We first meet a race of tall, green-skinned, tusked, insectoid beings called Tharks – computer generated creatures animated from the movements of live actors. Their leader, Tars Tarkas (Willem Defoe), is a proud yet noble warrior, and he rescues Carter when the other Tharks are ready to tear him limb from limb. They initially speak a Martian language, but for simplicity’s sake, Carter is made to drink a liquid that, somehow or another, gets him (and the audience) to understand what they’re saying. Then there are two humanoid races, both covered in red tattoos, both engaging in deadly territorial disputes. There are the arrogant, manipulative Zodangans, led by the cocky Sab Than (Dominic West). Then there are the sensible citizens of the city of Helium, the Heliumites. Their leader, Tardos Mors (Ciarán Hinds), believes that the only way to achieve peace is for his daughter, Princess Dejah Thoris (Lynn Collins), to marry Mors.
Carter initially refuses to take anyone’s side. But then Dejah enters his life. Apart from being a fierce warrior, she’s also a scientist who’s on the verge of making a groundbreaking discovery, one that could ensure the survival of her people and the welfare of the planet. But if she’s to succeed, she’ll need Carter’s help. He reluctantly agrees. At the same time, he must also help another Thark, the nurturing Sola (Samantha Morton), escape the wrath of the power-hungry Tal Hajus (Thomas Haden Church). Carter, Sola, and Dejah eventually travel by river to a sacred temple, where it’s possible Carter will get the answers he has been looking for. But he must be cautious; a fourth race of mystical, self-serving beings called Therns, led by the manipulative shape-shifter Matai Shang (Mark Strong), is ever watchful of the situation.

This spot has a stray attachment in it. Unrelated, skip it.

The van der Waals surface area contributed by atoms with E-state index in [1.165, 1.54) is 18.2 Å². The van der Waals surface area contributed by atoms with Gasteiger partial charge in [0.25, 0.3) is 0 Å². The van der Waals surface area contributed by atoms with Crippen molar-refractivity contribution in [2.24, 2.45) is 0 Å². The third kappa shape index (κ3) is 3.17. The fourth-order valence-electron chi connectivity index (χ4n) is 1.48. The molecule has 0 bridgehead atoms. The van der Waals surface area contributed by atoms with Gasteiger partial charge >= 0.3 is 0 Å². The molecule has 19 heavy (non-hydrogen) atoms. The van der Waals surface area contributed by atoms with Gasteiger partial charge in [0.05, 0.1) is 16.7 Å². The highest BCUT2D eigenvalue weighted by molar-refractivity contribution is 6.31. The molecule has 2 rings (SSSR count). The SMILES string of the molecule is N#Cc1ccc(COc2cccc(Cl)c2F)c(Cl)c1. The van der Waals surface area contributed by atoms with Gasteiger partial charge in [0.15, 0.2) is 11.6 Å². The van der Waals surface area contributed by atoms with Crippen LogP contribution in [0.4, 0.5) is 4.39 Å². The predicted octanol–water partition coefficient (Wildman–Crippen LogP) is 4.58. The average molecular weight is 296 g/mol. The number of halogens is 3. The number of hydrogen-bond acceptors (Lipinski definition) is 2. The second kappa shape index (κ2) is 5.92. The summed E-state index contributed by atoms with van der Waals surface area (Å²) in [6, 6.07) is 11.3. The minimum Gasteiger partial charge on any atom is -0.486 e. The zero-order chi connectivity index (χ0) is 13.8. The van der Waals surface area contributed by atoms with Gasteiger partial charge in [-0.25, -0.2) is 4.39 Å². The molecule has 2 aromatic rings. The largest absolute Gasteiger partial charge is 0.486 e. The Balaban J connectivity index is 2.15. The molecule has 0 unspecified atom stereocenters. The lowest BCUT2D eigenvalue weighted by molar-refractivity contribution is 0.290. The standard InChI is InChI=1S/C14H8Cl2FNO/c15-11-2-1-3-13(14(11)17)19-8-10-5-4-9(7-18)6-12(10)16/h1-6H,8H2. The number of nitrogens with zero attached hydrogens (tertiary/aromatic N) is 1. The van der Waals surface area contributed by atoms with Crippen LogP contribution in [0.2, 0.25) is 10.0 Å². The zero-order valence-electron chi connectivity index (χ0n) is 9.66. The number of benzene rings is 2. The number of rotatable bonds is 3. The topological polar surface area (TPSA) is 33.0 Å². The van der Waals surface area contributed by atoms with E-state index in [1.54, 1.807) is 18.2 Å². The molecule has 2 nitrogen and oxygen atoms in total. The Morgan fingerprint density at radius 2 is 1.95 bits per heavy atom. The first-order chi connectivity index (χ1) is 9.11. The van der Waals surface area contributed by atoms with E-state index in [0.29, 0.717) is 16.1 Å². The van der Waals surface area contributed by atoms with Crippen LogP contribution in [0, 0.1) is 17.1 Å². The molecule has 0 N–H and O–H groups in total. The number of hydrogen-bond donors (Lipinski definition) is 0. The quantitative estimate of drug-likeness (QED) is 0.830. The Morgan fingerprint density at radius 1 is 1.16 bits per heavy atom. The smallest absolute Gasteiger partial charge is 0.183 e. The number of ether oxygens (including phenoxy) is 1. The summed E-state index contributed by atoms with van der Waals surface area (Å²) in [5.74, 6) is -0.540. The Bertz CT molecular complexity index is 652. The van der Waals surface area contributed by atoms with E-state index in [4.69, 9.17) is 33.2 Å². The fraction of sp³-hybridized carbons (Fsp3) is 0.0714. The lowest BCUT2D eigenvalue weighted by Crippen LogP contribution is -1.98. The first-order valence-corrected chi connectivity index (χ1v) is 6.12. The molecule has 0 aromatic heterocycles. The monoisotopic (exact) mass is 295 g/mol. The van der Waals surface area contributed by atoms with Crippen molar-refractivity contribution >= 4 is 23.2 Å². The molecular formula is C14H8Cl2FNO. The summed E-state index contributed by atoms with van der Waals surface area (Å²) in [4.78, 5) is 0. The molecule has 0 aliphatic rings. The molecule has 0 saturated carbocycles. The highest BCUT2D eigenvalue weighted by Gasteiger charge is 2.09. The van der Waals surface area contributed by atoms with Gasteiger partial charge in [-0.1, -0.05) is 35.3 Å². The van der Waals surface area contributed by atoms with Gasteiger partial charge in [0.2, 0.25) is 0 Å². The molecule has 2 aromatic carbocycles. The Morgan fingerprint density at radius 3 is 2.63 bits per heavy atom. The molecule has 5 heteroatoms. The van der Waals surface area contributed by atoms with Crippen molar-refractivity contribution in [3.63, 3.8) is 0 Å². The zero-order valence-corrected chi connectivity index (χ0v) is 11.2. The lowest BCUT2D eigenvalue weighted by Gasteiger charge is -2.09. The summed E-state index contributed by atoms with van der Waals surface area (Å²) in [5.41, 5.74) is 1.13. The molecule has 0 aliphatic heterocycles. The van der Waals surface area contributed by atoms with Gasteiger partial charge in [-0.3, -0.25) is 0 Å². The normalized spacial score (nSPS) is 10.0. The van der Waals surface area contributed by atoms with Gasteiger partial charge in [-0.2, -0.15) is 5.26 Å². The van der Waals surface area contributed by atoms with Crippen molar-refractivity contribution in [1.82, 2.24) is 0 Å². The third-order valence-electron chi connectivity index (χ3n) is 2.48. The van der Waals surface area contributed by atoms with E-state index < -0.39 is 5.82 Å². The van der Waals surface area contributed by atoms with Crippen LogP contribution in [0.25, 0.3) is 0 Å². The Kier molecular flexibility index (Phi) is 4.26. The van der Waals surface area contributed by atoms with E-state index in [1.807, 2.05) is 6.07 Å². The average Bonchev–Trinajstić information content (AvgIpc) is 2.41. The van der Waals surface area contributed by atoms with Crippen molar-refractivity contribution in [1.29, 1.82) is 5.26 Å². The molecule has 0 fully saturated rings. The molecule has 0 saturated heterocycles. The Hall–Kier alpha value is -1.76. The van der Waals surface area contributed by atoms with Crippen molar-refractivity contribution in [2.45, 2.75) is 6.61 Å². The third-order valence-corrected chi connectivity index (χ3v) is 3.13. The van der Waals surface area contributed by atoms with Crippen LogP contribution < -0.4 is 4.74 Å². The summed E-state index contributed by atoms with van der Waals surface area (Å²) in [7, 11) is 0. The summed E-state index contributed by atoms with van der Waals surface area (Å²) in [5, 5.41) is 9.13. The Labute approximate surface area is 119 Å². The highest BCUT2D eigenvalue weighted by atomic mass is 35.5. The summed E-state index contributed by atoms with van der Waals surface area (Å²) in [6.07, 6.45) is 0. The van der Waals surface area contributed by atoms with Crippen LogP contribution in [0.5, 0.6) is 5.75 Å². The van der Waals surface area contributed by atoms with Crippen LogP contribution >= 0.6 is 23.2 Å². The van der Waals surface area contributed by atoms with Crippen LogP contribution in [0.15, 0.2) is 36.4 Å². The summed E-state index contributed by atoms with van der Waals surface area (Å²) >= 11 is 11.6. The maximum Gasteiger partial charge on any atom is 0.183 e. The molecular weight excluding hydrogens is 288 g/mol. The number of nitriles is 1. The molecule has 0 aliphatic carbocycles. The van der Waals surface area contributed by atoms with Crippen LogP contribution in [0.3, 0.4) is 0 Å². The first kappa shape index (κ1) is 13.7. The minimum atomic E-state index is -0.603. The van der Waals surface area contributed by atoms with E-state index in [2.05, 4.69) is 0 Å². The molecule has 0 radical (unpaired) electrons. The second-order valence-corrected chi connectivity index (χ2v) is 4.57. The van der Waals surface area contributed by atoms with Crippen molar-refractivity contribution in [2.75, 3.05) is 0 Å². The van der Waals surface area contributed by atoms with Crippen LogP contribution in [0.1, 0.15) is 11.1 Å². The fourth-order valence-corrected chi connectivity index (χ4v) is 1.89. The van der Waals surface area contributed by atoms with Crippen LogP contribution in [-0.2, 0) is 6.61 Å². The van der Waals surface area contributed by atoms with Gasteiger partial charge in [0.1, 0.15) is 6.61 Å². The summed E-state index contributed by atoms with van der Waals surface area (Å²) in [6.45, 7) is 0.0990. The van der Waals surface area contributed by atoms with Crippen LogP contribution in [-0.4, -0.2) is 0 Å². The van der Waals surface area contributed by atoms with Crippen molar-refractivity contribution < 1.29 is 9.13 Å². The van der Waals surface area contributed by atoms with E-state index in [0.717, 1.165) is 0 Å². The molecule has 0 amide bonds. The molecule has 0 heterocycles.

If you haven’t been able to follow along, take comfort in the fact that the real purpose of John Carter is to be a crowd pleaser. There are plenty of decent action sequences (aided in no small part by the special effects and, to an extent, the 3D), and there are several amusing sidekicks, none more memorable than the Martian equivalent of a dog, which clings to Carter like a boy who found a best friend. The dialogue and the performances are perhaps a bit theatrical, but keep in mind that this is an archetypal serial fantasy, in which half of the fun comes not only from recognizing the familiar but also from witnessing the impossible. Knowing this, I’m admittedly baffled by the criticism that the film is derivative. By now, we should all know that certain stories are intended to be formulaic. Would we enjoy them any other way?
[vc_row][vc_column width=”1/3″][vc_tabs][vc_tab title=”Release Date” tab_id=””][vc_column_text]
[/vc_column_text][/vc_tab][/vc_tabs][/vc_column][vc_column width=”1/3″][vc_tabs][vc_tab title=”Rating” tab_id=””][vc_column_text]
[/vc_column_text][/vc_tab][/vc_tabs][/vc_column][vc_column width=”1/3″][vc_tabs][vc_tab title=”Studio” tab_id=””][vc_column_text]
Walt Disney Pictures